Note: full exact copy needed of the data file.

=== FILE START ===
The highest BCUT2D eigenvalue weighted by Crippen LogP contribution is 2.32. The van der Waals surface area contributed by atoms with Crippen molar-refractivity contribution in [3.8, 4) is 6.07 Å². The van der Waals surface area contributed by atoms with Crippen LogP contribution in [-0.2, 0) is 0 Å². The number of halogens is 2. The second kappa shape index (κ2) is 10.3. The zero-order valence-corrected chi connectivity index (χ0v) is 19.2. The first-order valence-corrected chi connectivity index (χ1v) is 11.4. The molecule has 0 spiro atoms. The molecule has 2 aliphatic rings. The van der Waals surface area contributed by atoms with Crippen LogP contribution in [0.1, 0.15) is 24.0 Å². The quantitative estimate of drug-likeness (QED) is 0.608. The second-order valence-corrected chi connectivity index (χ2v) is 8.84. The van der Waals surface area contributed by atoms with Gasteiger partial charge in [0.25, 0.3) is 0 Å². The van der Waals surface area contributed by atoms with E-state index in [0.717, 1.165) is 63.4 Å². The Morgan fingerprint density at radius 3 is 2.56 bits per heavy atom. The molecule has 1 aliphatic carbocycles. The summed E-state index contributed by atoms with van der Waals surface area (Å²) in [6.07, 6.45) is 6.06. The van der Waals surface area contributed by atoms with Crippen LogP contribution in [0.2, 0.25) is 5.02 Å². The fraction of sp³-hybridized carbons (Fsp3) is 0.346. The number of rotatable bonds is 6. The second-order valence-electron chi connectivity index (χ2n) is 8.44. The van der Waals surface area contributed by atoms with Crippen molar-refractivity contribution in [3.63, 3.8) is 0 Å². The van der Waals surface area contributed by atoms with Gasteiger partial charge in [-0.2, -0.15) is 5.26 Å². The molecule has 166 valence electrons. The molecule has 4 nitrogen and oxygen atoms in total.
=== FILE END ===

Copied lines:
The highest BCUT2D eigenvalue weighted by Crippen LogP contribution is 2.32. The van der Waals surface area contributed by atoms with Crippen molar-refractivity contribution in [3.8, 4) is 6.07 Å². The van der Waals surface area contributed by atoms with Crippen LogP contribution in [-0.2, 0) is 0 Å². The number of halogens is 2. The second kappa shape index (κ2) is 10.3. The zero-order valence-corrected chi connectivity index (χ0v) is 19.2. The first-order valence-corrected chi connectivity index (χ1v) is 11.4. The molecule has 0 spiro atoms. The molecule has 2 aliphatic rings. The van der Waals surface area contributed by atoms with Crippen LogP contribution in [0.1, 0.15) is 24.0 Å². The quantitative estimate of drug-likeness (QED) is 0.608. The second-order valence-corrected chi connectivity index (χ2v) is 8.84. The van der Waals surface area contributed by atoms with Gasteiger partial charge in [0.25, 0.3) is 0 Å². The van der Waals surface area contributed by atoms with E-state index in [0.717, 1.165) is 63.4 Å². The Morgan fingerprint density at radius 3 is 2.56 bits per heavy atom. The molecule has 1 aliphatic carbocycles. The summed E-state index contributed by atoms with van der Waals surface area (Å²) in [6.07, 6.45) is 6.06. The van der Waals surface area contributed by atoms with Crippen LogP contribution in [0.2, 0.25) is 5.02 Å². The fraction of sp³-hybridized carbons (Fsp3) is 0.346. The number of rotatable bonds is 6. The second-order valence-electron chi connectivity index (χ2n) is 8.44. The van der Waals surface area contributed by atoms with Crippen molar-refractivity contribution in [3.63, 3.8) is 0 Å². The van der Waals surface area contributed by atoms with Gasteiger partial charge in [-0.2, -0.15) is 5.26 Å². The molecule has 166 valence electrons. The molecule has 4 nitrogen and oxygen atoms in total.